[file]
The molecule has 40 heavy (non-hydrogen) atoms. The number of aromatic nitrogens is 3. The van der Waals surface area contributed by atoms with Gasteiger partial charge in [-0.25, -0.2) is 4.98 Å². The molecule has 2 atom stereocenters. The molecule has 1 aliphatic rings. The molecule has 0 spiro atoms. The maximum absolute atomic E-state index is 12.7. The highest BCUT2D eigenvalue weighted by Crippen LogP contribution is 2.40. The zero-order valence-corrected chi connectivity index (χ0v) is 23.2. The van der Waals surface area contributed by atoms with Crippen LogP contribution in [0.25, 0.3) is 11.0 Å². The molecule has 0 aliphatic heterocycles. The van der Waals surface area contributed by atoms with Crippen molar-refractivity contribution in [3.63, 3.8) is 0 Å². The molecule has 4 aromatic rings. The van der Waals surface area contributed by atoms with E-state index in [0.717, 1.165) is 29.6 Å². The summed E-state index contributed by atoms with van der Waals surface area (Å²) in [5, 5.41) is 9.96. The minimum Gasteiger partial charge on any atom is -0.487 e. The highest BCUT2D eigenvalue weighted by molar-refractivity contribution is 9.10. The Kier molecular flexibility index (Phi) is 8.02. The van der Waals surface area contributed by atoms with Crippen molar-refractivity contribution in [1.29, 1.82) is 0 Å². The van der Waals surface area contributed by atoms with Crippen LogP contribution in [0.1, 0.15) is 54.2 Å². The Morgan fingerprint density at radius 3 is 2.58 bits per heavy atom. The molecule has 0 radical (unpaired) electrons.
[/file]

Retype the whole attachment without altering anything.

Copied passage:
The molecule has 40 heavy (non-hydrogen) atoms. The number of aromatic nitrogens is 3. The van der Waals surface area contributed by atoms with Gasteiger partial charge in [-0.25, -0.2) is 4.98 Å². The molecule has 2 atom stereocenters. The molecule has 1 aliphatic rings. The molecule has 0 spiro atoms. The maximum absolute atomic E-state index is 12.7. The highest BCUT2D eigenvalue weighted by Crippen LogP contribution is 2.40. The zero-order valence-corrected chi connectivity index (χ0v) is 23.2. The van der Waals surface area contributed by atoms with Crippen LogP contribution in [0.25, 0.3) is 11.0 Å². The molecule has 0 aliphatic heterocycles. The van der Waals surface area contributed by atoms with Crippen molar-refractivity contribution in [3.63, 3.8) is 0 Å². The molecule has 4 aromatic rings. The van der Waals surface area contributed by atoms with E-state index in [0.717, 1.165) is 29.6 Å². The summed E-state index contributed by atoms with van der Waals surface area (Å²) in [5, 5.41) is 9.96. The minimum Gasteiger partial charge on any atom is -0.487 e. The highest BCUT2D eigenvalue weighted by molar-refractivity contribution is 9.10. The Kier molecular flexibility index (Phi) is 8.02. The van der Waals surface area contributed by atoms with Crippen molar-refractivity contribution in [1.29, 1.82) is 0 Å². The van der Waals surface area contributed by atoms with Crippen LogP contribution in [0.1, 0.15) is 54.2 Å². The Morgan fingerprint density at radius 3 is 2.58 bits per heavy atom. The molecule has 0 radical (unpaired) electrons.